They don't make them like Guy Phillipson any more. Or if they do, they certainly don't allow them anywhere near the media and advertising industries. This business used to be the last refuge of lovable rogues and scoundrels; now it is seen as the natural habitat of MBA graduates, many of whom have a worrying tendency to flip into incomprehensible marketing speak, almost despite themselves.
We're not implying that Phillipson is a rogue or a scoundrel - far from it, in fact - but he certainly graduated from a more old-fashioned finishing school. Classically trained in piano and composition at London's Trinity College of Music, he embarked on a colourful career as a gigging musician in West End pubs and clubs.
An accomplished frontman and piano player (with guitar as an optional extra) he was, during one exhausting period, in three working bands. Now that's what you call moonlighting. And how many people in this business can say they've fronted at Ronnie Scott's?
We're not even going to mention the fact that at one stage he was also developing a drag stand-up act, a less-than-conventional Conservative Party stalwart called Gooseberry Tart.
But the long and the short of it is that he's always been an accomplished presenter and frontman. After all, he's been showing off since the age of ten. "By the time I was 22, I knew no fear, no matter how big the audience," he says. "In fact, I get far more nervous standing up in front of five or six."
It's a talent that is coming to the fore again in Phillipson's career.
One hundred days ago, he was appointed the chief executive of the Interactive Advertising Bureau, now rebranded as the Internet Advertising Bureau. This was after having parted company with Vodafone, where he occupied one of the most significant positions in UK marketing as the mobile phone operator's head of advertising.
He had a budget of around £60 million to play with and during his five-and-a-half years in the job, he was responsible for an awesome output of ads - most notably, perhaps, those featuring David Beckham. He'd probably still be there now (Guy, that is) if it wasn't for a corporate restructure that would have reduced his direct influence on the company's advertising.
Phillipson was known for his intense and detailed involvement in the creative process, from early planning days to the final shoot. By and large, this was seen by his agencies as a sensitive, intelligent contribution to the creative process, as opposed to pernickety meddling.
He admits that throughout his career he's suffered from the proverbial seven-year itch. Before Vodafone, he'd spent roughly that period at each of The Marketing Store, Barclays Bank and Granada Group, his first encounter with the marketing profession.
One way or another, it's all to the good as far as the IAB is concerned.
At Vodafone, his presentational skills were largely confined to conference platforms - now, as the frontman for an entire industry, they will doubtless blossom again before a wider audience.
Last week, he published his five-point plan - the results of his first 100 days in the job, a period spent getting out and about, coming to grips with advertiser perceptions of the online ad business. The plan will focus on helping advertisers to understand online consumer behaviour, persuading them to use search optimisation more effectively and educating them about the brand-building strengths of rich media delivered via broadband, while pledging to develop a common planning currency.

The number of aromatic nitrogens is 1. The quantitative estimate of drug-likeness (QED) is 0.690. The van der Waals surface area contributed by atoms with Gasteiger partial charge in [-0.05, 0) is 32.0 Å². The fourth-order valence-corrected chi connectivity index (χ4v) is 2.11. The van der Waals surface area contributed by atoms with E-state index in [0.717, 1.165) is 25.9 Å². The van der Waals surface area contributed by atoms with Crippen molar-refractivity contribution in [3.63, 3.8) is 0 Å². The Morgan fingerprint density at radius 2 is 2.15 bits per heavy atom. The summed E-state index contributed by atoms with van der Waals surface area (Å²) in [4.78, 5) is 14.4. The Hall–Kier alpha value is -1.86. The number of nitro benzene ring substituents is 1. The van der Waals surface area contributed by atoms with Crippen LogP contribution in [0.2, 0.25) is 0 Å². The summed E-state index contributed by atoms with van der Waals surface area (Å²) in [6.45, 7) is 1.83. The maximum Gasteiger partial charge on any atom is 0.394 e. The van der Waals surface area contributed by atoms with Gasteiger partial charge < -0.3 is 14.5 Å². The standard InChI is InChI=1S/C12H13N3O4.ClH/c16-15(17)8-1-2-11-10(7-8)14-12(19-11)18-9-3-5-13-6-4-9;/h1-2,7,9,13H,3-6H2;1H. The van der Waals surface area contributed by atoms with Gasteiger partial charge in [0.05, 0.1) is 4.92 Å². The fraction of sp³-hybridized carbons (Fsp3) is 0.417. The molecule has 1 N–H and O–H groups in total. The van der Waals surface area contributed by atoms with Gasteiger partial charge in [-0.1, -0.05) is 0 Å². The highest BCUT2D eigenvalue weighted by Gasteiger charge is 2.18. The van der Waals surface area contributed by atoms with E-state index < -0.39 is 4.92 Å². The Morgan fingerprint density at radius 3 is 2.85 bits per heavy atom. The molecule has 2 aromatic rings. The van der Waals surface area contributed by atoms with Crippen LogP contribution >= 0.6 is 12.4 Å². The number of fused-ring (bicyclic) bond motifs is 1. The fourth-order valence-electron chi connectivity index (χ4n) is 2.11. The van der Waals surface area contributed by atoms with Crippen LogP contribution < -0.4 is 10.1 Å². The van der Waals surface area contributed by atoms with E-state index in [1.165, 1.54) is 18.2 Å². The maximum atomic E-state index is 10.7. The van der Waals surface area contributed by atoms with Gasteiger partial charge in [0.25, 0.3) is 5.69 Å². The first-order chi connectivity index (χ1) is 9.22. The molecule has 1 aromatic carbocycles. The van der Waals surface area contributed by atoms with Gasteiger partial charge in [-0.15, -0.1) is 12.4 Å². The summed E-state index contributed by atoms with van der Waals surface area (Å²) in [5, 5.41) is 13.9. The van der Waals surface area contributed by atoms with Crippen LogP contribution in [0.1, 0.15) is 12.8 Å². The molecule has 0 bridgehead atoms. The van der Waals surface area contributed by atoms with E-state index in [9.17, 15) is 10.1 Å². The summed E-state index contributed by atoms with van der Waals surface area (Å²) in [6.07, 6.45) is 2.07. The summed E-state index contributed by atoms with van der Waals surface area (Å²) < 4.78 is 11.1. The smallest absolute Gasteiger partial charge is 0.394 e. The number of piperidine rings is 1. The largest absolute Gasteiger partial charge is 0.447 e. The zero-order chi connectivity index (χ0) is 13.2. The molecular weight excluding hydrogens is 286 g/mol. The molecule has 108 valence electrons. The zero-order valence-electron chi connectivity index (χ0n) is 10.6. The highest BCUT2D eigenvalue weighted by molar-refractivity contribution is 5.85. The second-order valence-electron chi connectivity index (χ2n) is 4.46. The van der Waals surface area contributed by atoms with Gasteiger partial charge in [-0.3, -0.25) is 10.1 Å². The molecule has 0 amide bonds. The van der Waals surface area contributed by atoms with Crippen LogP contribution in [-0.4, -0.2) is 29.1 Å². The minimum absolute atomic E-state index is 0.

It's sound stuff and many will agree with Douglas McArthur, the chief executive of the Radio Advertising Bureau, that Phillipson is "the right man in the right place at the right time". Because, of course, he's on to a surefire winner here, with online advertising growing so rapidly - driven, some might suggest, by historical forces way beyond the relatively modest influence of marketing men.
Every little helps, though. And it must feel good to find yourself sitting aboard a racing certainty. But surely he misses the buzz of overseeing the output of one of the country's most prolific advertisers? The exotic locations, the chit-chat with the likes of Beckham.
"I don't think anyone can accuse me of being a luvvie or a groupie," he responds, "but I have always loved seeing a big idea through to the end. Yes, I offer flamboyance and enthusiasm but, equally importantly, I hope I offer substantial marketing skills and insight."
Bob Wootton, the director of media and advertising affairs at ISBA, is a friend, an accomplished musician in his own right, and a long-term colleague of Phillipson on various ISBA media committees. It was Wootton who helped persuade Phillipson the IAB job was going to be a meaty challenge.
He says: "He's a real catch for the IAB. He has a knack of getting through the serious stuff in a light and enjoyable way. But he's no lightweight - for years he managed a £60 million budget, when he must have faced constant questioning from Vodafone stakeholders about the way it was being spent.
He has always held his own in that environment.
"He has enormous credibility in the marketing world. That will help open doors. But it's true - he's a wonderful piano player too."
Family: Wife Rebecca (photographer), daughter Susannah, 13, Twiglet
Favourite ad: Hamlet cigars "photo booth"
Describe yourself in three words: Charismatic, original, funny
Greatest extravagance: Steinway grand piano
Favourite book: How Tom Beat Captain Najork and His Hired Sportsmen by
Russell Hoban and Quentin Blake
Living person you most admire: Frankie Dettori
Personal motto: Life's a performance